In November 2004, an IED exploded near one of those occasional American patrols, demolishing a Humvee and triggering a cascading set of events that culminated in an American helicopter shooting into a crowd and killing Mazen Tomeizi, a Palestinian reporter for the al Arabiya satellite news network of Dubai. Because Tomeizi was filming his follow-up to the earlier incident when he was shot, his death became one of the most horrific, widely viewed images of the war — at least in the Middle East — with his blood splattering on the camera as he cried, “I’m going to die, I’m going to die.” This incident, apparently, convinced the American military command to make another attempt to pacify Haifa Street.

Under the headline, “A Violent Street Finds Calm,” Christian Science Monitor reporter Scott Peterson described how the Americans took control of the neighborhood in a six-month military offensive, involving “rooftop snipers” and other “tough measures that reportedly included abuse of detainees.” This running battle, which began in January 2005, qualifies as the most violent period in recent Haifa Street history — until the latest offensive. But in American reportage, the emphasis was on the pacification and quiescence achieved, once — by the late spring of 2005 — the Americans had suppressed the active resistance.

Sprinkled in with the positive stories of grateful residents welcoming the end of the fighting were telltale signs of an unpopular military occupation: Some residents would “glower” when American troops passed by; “tensions [were] a little higher” whenever American troops entered a street; and graffiti proclaiming, “Long Live the Mujahideen,” were quickly restored after American soldiers tried to obliterate them. Nevertheless, in June of 2005, ABC reporter Nick Watt declared that “Death Street is indeed a thing of the past.”

That battle, now two years past, was a perfect example of how the new “clear, hold, and build” strategy that President Bush announced in his recent speech is supposed to work. An American clearing-and-holding operation was to be followed by a transfer of power to Iraqi military units, supposedly already “stood up” through intensive American training and advising. This particular turn-over operation was hailed at the time by occupation authorities as “a high-profile example of how Iraqi National Guard troops — trained, supported, and let loose by US advisers — can claw back territory from insurgents.” It was heralded as a giant step forward, “a template for spreading government control across Iraq and undercutting the insurgency.”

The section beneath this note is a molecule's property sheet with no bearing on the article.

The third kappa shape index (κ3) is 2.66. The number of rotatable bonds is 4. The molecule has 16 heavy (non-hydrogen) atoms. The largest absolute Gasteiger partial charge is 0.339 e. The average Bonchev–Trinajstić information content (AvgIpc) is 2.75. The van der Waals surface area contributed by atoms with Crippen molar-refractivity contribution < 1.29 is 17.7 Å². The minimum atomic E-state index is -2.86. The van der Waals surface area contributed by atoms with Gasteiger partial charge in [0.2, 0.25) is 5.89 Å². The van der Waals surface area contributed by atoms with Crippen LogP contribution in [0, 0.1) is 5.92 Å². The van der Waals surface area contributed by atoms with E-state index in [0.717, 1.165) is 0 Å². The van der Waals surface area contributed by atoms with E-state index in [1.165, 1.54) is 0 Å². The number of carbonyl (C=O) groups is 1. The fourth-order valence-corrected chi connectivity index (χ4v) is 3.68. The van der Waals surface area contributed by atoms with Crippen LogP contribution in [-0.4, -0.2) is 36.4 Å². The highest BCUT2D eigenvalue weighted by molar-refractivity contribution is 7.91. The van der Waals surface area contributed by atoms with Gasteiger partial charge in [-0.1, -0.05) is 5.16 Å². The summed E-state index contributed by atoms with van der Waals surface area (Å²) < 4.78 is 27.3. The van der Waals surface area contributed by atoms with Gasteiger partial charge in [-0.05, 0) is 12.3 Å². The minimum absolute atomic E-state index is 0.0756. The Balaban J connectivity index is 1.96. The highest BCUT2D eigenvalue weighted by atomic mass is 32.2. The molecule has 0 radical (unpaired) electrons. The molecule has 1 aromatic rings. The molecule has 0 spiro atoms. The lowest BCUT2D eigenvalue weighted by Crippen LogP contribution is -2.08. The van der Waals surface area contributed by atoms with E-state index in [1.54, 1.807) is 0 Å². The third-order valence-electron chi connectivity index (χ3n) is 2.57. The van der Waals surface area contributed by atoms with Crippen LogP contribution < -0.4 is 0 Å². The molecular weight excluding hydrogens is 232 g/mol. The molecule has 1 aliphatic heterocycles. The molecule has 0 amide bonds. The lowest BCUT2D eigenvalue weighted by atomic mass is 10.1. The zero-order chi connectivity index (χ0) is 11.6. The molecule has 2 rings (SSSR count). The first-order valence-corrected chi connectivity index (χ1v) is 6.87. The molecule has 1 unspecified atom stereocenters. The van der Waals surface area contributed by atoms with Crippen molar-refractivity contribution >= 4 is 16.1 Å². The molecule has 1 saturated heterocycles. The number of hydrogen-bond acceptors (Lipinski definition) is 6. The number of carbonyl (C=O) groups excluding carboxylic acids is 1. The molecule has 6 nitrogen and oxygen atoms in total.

The template, however, ultimately collapsed because the Haifa Street guerrillas did what guerillas normally do: They melted into the population and awaited new opportunities to attack the occupation. Just before the declarations of success were issued, they initiated their own “surge of violence” before again melting into the neighborhood. And even at the moment when ABC reporter Watt was offering an obituary to “Death Street,” American troops and their Iraqi protégés were conducting dozens of weekly patrols, breaking into homes in the Haifa Street neighborhood to arrest or kill suspected insurgents. These patrols, together with a massive increase in unemployment, the precipitous deterioration of public services, and economic shocks generated by the removal of government food and fuel subsidies only led to increased support for, as well as membership in, the resistance.

Read the rest of this detailed and insightful analysis here.